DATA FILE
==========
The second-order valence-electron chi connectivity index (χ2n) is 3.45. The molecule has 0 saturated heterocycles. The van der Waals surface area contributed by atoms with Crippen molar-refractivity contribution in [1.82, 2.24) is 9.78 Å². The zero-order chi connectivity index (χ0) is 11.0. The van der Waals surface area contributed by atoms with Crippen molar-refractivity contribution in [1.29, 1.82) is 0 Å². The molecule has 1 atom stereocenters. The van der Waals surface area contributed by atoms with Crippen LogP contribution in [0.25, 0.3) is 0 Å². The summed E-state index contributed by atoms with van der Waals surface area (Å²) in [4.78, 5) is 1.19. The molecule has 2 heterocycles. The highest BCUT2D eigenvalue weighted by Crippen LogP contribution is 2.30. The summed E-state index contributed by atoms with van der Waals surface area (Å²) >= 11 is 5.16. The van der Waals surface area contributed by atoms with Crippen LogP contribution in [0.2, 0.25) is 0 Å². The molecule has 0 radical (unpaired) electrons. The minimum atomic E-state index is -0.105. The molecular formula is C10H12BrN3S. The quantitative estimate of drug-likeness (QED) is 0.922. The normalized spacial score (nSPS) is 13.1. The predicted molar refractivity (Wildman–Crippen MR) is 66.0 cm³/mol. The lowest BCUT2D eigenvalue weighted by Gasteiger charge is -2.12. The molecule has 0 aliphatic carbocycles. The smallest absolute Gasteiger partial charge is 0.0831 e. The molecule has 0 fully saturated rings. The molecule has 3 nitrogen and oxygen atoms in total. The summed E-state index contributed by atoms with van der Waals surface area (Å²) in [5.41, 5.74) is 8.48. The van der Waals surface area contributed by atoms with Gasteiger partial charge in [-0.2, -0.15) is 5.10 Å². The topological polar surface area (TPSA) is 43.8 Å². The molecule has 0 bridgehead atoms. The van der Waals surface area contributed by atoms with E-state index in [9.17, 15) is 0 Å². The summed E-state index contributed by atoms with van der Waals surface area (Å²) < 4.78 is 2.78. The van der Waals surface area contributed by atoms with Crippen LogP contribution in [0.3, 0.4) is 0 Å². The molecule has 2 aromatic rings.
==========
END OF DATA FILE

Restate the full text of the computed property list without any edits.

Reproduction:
The second-order valence-electron chi connectivity index (χ2n) is 3.45. The molecule has 0 saturated heterocycles. The van der Waals surface area contributed by atoms with Crippen molar-refractivity contribution in [1.82, 2.24) is 9.78 Å². The zero-order chi connectivity index (χ0) is 11.0. The van der Waals surface area contributed by atoms with Crippen molar-refractivity contribution in [1.29, 1.82) is 0 Å². The molecule has 1 atom stereocenters. The van der Waals surface area contributed by atoms with Crippen LogP contribution in [0.25, 0.3) is 0 Å². The summed E-state index contributed by atoms with van der Waals surface area (Å²) in [4.78, 5) is 1.19. The molecule has 2 heterocycles. The highest BCUT2D eigenvalue weighted by Crippen LogP contribution is 2.30. The summed E-state index contributed by atoms with van der Waals surface area (Å²) >= 11 is 5.16. The van der Waals surface area contributed by atoms with Crippen LogP contribution in [0.2, 0.25) is 0 Å². The molecule has 0 radical (unpaired) electrons. The minimum atomic E-state index is -0.105. The molecular formula is C10H12BrN3S. The quantitative estimate of drug-likeness (QED) is 0.922. The normalized spacial score (nSPS) is 13.1. The predicted molar refractivity (Wildman–Crippen MR) is 66.0 cm³/mol. The lowest BCUT2D eigenvalue weighted by Gasteiger charge is -2.12. The molecule has 0 aliphatic carbocycles. The smallest absolute Gasteiger partial charge is 0.0831 e. The molecule has 0 fully saturated rings. The molecule has 3 nitrogen and oxygen atoms in total. The summed E-state index contributed by atoms with van der Waals surface area (Å²) in [5.41, 5.74) is 8.48. The van der Waals surface area contributed by atoms with Gasteiger partial charge in [-0.2, -0.15) is 5.10 Å². The topological polar surface area (TPSA) is 43.8 Å². The molecule has 0 bridgehead atoms. The van der Waals surface area contributed by atoms with E-state index in [9.17, 15) is 0 Å². The summed E-state index contributed by atoms with van der Waals surface area (Å²) < 4.78 is 2.78. The van der Waals surface area contributed by atoms with Crippen LogP contribution in [0.3, 0.4) is 0 Å². The molecule has 2 aromatic rings.